Cuba

Cuba reacts to Rubio hearing on Havana diplomats’ health problems

Sen. Marco Rubio, R-Fla., center, confers with Sen. Ron Johnson, R-Wisc., left, as Sen. Bob Menendez, D-N.J., far right, speaks as the Senate Foreign Relations Subcommittee on the Western Hemisphere examines attacks on American diplomats in Havana.
Sen. Marco Rubio, R-Fla., center, confers with Sen. Ron Johnson, R-Wisc., left, as Sen. Bob Menendez, D-N.J., far right, speaks as the Senate Foreign Relations Subcommittee on the Western Hemisphere examines attacks on American diplomats in Havana. AP

Cuba reacted harshly Tuesday to the Senate subcommittee hearing convened by Sen. Marco Rubio, saying its intent wasn’t to gather facts but rather to politicize the mysterious episodes that damaged the health of 24 American diplomats who had been stationed in Havana.

“From its very title ‘Attacks on U.S. diplomats in Cuba,’ it was evident that the true purpose of this hearing, to which three high-ranking officials of the State Department were called, was not to establish the truth, but to impose by force and without any evidence an accusation that they have not been able to prove,” said Josefina Vidal, who heads the Cuban Foreign Ministry’s U.S. division.

“We reject the politicization of this matter and the unjustified measures that the government of the United States has adopted with a high cost for our population, Cuba emigration and the American people,” said Vidal.

The United States pulled most of its diplomats out of Havana and expelled 17 Cuban diplomats from Washington in response to the health problems, complicating the issuance of visas to visit both countries.

Cuba-Josefina
Josefina Vidal, director general of the U.S. Division of Cuba’s Ministry of Foreign Affairs, attends a negoating session with the United States in this file photo. Jacquelyn Martin AP

Although the United States hasn’t specifically blamed Cuba for damaging the health of the diplomats, who have exhibited a variety of symptoms from hearing loss, ringing in the ears, cognitive confusion and mild concussions, both Secretary of State Rex Tillerson and Francisco Palmieri, acting assistant secretary of state for Western Hemisphere Affairs, have called the incidents attacks.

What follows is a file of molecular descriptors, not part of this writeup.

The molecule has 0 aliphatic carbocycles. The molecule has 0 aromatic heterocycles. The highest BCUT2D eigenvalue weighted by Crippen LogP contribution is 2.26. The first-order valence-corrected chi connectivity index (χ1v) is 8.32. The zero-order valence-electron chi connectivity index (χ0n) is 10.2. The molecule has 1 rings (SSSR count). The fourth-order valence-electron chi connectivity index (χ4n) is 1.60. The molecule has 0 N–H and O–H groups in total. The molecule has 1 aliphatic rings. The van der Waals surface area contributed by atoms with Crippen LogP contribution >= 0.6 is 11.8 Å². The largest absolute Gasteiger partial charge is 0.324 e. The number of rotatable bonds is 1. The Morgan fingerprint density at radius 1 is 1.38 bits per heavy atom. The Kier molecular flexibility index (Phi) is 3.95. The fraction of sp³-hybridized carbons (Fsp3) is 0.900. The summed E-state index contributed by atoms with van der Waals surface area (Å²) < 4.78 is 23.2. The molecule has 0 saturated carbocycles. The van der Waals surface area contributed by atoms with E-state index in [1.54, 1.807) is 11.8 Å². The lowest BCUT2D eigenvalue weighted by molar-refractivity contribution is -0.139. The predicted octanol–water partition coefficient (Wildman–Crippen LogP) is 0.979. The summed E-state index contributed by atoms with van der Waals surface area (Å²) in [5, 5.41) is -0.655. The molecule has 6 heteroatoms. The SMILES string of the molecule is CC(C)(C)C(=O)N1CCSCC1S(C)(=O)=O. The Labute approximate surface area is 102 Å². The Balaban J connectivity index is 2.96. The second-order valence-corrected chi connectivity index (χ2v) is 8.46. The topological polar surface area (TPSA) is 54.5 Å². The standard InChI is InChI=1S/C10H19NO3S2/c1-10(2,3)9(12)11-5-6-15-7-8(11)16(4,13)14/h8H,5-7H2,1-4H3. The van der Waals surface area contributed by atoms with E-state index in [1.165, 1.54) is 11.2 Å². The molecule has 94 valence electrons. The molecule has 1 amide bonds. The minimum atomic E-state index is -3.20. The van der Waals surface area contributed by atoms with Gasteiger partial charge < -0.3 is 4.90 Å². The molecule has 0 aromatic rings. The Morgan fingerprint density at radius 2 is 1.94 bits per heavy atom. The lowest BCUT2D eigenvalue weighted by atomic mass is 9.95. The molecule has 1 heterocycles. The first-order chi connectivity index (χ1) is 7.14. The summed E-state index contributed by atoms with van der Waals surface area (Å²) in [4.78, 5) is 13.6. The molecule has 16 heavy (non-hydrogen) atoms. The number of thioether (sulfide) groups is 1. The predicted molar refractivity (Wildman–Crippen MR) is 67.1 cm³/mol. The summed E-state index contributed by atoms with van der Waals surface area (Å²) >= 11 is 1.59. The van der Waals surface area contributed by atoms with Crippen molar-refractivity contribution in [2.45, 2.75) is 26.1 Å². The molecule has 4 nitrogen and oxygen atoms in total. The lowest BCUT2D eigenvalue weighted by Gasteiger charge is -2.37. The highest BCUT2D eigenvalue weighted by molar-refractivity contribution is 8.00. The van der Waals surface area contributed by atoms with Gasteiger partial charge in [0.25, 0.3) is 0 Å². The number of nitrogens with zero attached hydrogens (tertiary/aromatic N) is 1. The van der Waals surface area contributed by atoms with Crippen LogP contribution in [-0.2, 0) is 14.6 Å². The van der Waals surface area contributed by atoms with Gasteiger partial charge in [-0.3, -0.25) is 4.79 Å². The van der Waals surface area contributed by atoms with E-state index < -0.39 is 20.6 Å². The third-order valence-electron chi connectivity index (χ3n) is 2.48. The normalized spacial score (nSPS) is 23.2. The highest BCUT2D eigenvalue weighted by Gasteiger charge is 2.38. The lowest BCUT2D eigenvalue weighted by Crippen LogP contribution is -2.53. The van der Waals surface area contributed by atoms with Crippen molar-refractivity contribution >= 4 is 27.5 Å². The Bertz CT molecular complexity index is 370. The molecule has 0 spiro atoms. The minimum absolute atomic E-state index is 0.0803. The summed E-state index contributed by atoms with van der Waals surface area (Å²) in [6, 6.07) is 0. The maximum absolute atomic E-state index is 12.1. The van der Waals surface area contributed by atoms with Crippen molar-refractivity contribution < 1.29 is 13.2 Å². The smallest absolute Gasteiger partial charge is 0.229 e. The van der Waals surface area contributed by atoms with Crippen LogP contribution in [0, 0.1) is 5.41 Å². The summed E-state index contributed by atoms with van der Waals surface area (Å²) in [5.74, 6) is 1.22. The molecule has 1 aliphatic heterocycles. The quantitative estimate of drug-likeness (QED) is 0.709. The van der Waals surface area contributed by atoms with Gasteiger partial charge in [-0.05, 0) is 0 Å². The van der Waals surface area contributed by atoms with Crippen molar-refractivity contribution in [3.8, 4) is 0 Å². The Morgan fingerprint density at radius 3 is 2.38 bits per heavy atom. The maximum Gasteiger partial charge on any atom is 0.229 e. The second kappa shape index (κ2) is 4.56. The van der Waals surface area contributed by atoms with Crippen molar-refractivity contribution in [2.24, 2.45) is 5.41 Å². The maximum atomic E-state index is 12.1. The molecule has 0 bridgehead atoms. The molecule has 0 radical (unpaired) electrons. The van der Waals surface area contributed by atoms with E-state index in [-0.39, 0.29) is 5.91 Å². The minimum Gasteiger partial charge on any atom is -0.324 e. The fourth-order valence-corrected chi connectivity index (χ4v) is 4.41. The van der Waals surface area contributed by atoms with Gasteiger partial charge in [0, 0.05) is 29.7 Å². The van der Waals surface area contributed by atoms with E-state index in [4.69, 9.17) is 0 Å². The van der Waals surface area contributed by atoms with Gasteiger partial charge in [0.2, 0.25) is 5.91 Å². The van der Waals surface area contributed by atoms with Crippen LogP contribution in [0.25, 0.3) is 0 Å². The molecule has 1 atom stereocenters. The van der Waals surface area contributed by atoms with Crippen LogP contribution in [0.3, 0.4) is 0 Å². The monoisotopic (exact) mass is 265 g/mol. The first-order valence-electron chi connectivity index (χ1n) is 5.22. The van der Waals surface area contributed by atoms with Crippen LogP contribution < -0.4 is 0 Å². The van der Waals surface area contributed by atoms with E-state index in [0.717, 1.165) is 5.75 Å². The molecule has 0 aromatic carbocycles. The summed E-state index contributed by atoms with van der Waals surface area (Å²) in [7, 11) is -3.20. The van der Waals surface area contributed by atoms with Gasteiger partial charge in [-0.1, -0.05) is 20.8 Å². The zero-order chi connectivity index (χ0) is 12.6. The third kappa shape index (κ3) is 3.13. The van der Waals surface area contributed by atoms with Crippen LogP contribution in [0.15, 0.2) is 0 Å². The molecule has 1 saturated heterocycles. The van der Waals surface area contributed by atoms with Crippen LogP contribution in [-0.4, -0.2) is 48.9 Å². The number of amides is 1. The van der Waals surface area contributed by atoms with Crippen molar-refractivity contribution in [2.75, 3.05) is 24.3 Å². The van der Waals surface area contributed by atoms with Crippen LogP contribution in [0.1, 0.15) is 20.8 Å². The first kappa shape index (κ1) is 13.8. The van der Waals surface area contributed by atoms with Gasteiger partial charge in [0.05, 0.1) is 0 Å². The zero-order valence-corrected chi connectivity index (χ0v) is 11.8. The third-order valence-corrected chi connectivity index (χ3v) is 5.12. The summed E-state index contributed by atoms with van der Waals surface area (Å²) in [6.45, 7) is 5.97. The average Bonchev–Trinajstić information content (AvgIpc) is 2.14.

Cuba rejects that characterization. Vidal, who was Cuba’s chief negotiator during the Obama administration’s rapprochement with Cuba, said the “irresponsible statements” by Palmieri were “unacceptable.”

State Department officials testified that the health symptoms seemed to coincide with unusual sounds and vibrations that some diplomats experienced at their residences in Havana and at two Havana hotels, and they hold Cuba responsible for not ensuring the safety of American diplomats while they were in Havana.

Vidal singled out both Rubio, a Florida Republican, and Sen. Bob Menendez, a Democrat from New Jersey. “No one is surprised by the unfounded accusations or the fabrications of the anti-Cuban senators, whose only political agenda over the years has been to bring our two countries into a confrontation, without caring about the consequences,” Vidal said.

Palmieri and two other State Department officials said that the case is still under investigation and it still hasn’t been determined who or what caused the diplomats’ health problems.

But Rubio said the Cuban government, which maintains a vast surveillance network, knows. “People were hurt and the Cuban government knows who did it. They just won’t say — for some reason.”

Vidal’s response: “The State Department does not have any evidence that allows it to affirm that there have been attacks against its diplomats in Havana, nor that Cuba may be responsible or have knowledge of the actions of third parties.”

Follow Mimi Whitefield on Twitter: @HeraldMimi

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